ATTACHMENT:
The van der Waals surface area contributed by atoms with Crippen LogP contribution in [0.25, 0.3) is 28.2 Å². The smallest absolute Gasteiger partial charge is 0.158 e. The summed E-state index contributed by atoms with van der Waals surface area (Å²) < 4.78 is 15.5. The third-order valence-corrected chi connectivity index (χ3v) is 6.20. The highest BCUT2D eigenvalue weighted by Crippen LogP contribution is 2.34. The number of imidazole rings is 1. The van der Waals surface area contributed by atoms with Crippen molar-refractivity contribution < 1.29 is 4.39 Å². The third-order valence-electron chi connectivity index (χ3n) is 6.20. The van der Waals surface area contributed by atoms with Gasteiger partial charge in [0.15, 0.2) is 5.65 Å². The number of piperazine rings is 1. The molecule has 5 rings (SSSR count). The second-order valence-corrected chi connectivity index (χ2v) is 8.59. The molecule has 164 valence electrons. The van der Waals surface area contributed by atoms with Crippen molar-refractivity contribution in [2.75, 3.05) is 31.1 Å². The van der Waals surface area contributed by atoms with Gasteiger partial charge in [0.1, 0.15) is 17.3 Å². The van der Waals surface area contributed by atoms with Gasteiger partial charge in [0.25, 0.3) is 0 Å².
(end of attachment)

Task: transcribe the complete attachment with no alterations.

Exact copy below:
The van der Waals surface area contributed by atoms with Crippen LogP contribution in [0.25, 0.3) is 28.2 Å². The smallest absolute Gasteiger partial charge is 0.158 e. The summed E-state index contributed by atoms with van der Waals surface area (Å²) < 4.78 is 15.5. The third-order valence-corrected chi connectivity index (χ3v) is 6.20. The highest BCUT2D eigenvalue weighted by Crippen LogP contribution is 2.34. The number of imidazole rings is 1. The van der Waals surface area contributed by atoms with Crippen molar-refractivity contribution < 1.29 is 4.39 Å². The third-order valence-electron chi connectivity index (χ3n) is 6.20. The van der Waals surface area contributed by atoms with Gasteiger partial charge in [0.15, 0.2) is 5.65 Å². The number of piperazine rings is 1. The molecule has 5 rings (SSSR count). The second-order valence-corrected chi connectivity index (χ2v) is 8.59. The molecule has 164 valence electrons. The van der Waals surface area contributed by atoms with Crippen molar-refractivity contribution in [2.75, 3.05) is 31.1 Å². The van der Waals surface area contributed by atoms with Gasteiger partial charge in [0.1, 0.15) is 17.3 Å². The van der Waals surface area contributed by atoms with Gasteiger partial charge in [0.25, 0.3) is 0 Å².